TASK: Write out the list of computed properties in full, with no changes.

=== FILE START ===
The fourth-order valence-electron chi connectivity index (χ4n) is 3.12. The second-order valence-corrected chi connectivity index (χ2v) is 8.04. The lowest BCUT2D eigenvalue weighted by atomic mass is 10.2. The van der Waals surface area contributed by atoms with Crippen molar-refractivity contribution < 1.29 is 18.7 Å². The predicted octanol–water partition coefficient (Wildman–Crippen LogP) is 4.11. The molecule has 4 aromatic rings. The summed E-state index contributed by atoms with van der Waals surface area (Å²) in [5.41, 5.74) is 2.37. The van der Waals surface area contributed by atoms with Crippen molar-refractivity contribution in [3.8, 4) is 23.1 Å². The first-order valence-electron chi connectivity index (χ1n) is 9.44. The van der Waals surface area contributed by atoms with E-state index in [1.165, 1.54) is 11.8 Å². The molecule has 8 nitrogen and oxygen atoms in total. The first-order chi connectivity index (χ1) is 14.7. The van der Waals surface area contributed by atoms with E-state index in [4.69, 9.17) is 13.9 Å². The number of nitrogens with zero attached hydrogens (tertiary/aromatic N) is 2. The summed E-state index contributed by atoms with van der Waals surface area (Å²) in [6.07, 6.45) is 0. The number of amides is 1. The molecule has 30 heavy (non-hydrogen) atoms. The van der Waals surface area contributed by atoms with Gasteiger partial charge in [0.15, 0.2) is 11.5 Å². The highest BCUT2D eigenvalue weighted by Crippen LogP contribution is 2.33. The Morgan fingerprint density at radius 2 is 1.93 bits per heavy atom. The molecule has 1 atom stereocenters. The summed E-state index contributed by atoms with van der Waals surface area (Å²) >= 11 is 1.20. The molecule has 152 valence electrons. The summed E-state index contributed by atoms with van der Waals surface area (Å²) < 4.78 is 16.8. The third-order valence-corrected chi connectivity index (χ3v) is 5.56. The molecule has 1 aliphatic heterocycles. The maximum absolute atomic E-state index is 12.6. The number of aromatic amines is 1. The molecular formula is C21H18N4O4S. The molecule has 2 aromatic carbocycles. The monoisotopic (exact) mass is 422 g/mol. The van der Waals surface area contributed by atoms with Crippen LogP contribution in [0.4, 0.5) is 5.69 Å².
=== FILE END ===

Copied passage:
The fourth-order valence-electron chi connectivity index (χ4n) is 3.12. The second-order valence-corrected chi connectivity index (χ2v) is 8.04. The lowest BCUT2D eigenvalue weighted by atomic mass is 10.2. The van der Waals surface area contributed by atoms with Crippen molar-refractivity contribution < 1.29 is 18.7 Å². The predicted octanol–water partition coefficient (Wildman–Crippen LogP) is 4.11. The molecule has 4 aromatic rings. The summed E-state index contributed by atoms with van der Waals surface area (Å²) in [5.41, 5.74) is 2.37. The van der Waals surface area contributed by atoms with Crippen molar-refractivity contribution in [3.8, 4) is 23.1 Å². The first-order valence-electron chi connectivity index (χ1n) is 9.44. The van der Waals surface area contributed by atoms with E-state index in [1.165, 1.54) is 11.8 Å². The molecule has 8 nitrogen and oxygen atoms in total. The first-order chi connectivity index (χ1) is 14.7. The van der Waals surface area contributed by atoms with E-state index in [4.69, 9.17) is 13.9 Å². The number of nitrogens with zero attached hydrogens (tertiary/aromatic N) is 2. The summed E-state index contributed by atoms with van der Waals surface area (Å²) in [6.07, 6.45) is 0. The number of amides is 1. The molecule has 30 heavy (non-hydrogen) atoms. The van der Waals surface area contributed by atoms with Gasteiger partial charge in [0.15, 0.2) is 11.5 Å². The highest BCUT2D eigenvalue weighted by Crippen LogP contribution is 2.33. The Morgan fingerprint density at radius 2 is 1.93 bits per heavy atom. The molecule has 1 atom stereocenters. The summed E-state index contributed by atoms with van der Waals surface area (Å²) >= 11 is 1.20. The molecule has 152 valence electrons. The summed E-state index contributed by atoms with van der Waals surface area (Å²) < 4.78 is 16.8. The third-order valence-corrected chi connectivity index (χ3v) is 5.56. The molecule has 1 aliphatic heterocycles. The maximum absolute atomic E-state index is 12.6. The number of aromatic amines is 1. The molecular formula is C21H18N4O4S. The molecule has 2 aromatic carbocycles. The monoisotopic (exact) mass is 422 g/mol. The van der Waals surface area contributed by atoms with Crippen LogP contribution in [0.4, 0.5) is 5.69 Å².